In another law, Moses allowed a husband to divorce his wife with only one surprising stipulation: he could not marry her again if she was divorced or widowed from another man in the meantime (24:1-4). In a legal system severe enough to require the death penalty for those who committed adultery, Moses did not forbid divorce or remarriage.

These laws are like “the other side of the coin” to foundational values of home and family. While recognizing that marital permanence is God’s ideal, Moses also recognized that hard-hearted conditions can be worse than divorce. 

The question facing us is whether or not we should allow the wisdom of the Old Testament to inform the way we deal with severe marital abuse in the church today. 

Jesus and Paul both emphasized marital permanence. Neither spoke, as Moses did, about protective divorce for abuse.

So what are we to make of their silence? Do Jesus and Paul leave behind principles of marital justice? No. When Paul writes that all Scripture is inspired by God and full of wisdom for life (2 Timothy 3:16), his words remind us that the Old Testament was the first Bible of Jesus and the apostles. Even though “the law” was fulfilled in Jesus, and even though the form of the law passed away, timeless principles like mercy, justice, and concern for the downtrodden are affirmed throughout the New Testament (Matthew 23:23).

When we take Paul’s advice and consider the whole counsel of God, we find an interesting relationship between divorce and Sabbath law. At first glance, we might wonder if both are parts of the law that are no longer in force. On further consideration, however, it becomes evident that what is important about both is their timeless intent. Neither come into the church age as binding law. Both, however, move forward as timeless principles that reflect the care of God for His people.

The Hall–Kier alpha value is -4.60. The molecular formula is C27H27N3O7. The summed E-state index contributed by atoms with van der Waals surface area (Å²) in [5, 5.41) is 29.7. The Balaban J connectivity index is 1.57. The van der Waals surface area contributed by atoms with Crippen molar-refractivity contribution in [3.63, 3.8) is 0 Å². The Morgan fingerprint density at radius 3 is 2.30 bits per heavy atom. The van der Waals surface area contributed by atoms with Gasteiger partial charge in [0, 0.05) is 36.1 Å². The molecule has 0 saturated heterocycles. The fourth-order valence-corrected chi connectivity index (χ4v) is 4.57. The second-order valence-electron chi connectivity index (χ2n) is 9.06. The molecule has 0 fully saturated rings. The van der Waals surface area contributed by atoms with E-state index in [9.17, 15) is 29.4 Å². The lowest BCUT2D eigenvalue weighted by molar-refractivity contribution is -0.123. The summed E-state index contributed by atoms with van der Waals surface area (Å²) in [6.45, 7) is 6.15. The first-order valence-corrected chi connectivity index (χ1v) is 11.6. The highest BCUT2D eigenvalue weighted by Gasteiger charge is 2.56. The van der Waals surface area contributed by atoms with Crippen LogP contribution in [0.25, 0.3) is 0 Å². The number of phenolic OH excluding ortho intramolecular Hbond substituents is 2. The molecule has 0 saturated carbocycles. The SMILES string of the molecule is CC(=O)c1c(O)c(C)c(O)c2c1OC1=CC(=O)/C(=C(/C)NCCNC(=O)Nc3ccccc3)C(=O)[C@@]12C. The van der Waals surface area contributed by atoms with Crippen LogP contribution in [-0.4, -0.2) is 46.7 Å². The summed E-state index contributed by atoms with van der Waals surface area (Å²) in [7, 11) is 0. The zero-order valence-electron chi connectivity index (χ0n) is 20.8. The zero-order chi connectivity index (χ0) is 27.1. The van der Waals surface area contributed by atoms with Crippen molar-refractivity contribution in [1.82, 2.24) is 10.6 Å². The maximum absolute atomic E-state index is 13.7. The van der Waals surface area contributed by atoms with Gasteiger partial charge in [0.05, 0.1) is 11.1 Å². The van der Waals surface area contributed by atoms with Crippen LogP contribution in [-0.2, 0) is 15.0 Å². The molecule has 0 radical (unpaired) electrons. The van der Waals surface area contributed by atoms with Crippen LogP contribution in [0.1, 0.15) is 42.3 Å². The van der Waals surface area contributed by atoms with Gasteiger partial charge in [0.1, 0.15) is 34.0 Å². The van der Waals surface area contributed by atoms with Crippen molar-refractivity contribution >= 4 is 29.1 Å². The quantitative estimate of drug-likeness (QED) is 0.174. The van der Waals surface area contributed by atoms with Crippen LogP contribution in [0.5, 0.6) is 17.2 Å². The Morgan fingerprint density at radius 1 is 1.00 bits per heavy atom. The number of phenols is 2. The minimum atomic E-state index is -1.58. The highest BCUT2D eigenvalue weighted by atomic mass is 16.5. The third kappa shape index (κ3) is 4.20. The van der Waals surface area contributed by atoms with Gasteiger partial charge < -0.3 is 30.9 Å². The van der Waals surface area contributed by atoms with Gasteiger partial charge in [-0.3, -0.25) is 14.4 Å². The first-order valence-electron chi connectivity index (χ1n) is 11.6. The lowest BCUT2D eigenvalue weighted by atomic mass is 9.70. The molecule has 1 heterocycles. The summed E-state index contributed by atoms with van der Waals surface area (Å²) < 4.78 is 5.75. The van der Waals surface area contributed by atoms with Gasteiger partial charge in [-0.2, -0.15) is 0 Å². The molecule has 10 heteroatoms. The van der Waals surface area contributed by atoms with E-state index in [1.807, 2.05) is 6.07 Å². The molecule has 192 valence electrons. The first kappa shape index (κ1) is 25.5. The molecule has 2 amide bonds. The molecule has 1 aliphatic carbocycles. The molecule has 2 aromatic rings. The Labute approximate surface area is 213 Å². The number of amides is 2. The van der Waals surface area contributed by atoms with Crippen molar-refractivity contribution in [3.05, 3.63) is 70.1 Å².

Consider the following incident as an illustration of how important it is to understand not only the words of the Law but its heart and spirit.

According to the gospel of Luke, Jesus went into a synagogue on the Sabbath and healed a woman who had been bent over for 18 years. When the ruler of the synagogue saw what Jesus had done, he was angry because Jesus had violated the no-work policy of Sabbath law. Jesus, however, showed that it was the leader of the synagogue who misunderstood the heart and spirit of the law (Luke 13:10-16). In a similar incident, Jesus later asked, “Which of you, having a donkey or an ox that has fallen into a pit, will not immediately pull him out on the Sabbath day?” (14:5).

When someone we love is struggling with severe marital abuse, it is not difficult to see the connection between her situation and that of the woman bent over before Jesus on the Sabbath day. When someone we care about is in severe pain, we begin to see the importance of a Christlike response that takes into consideration the timeless intent of God’s laws.

And so we pray, Father in heaven, please give us the wisdom and mercy of Your Son. Please help us to honor Your purpose of marital permanence, while being able to show Your care and wisdom to those who need help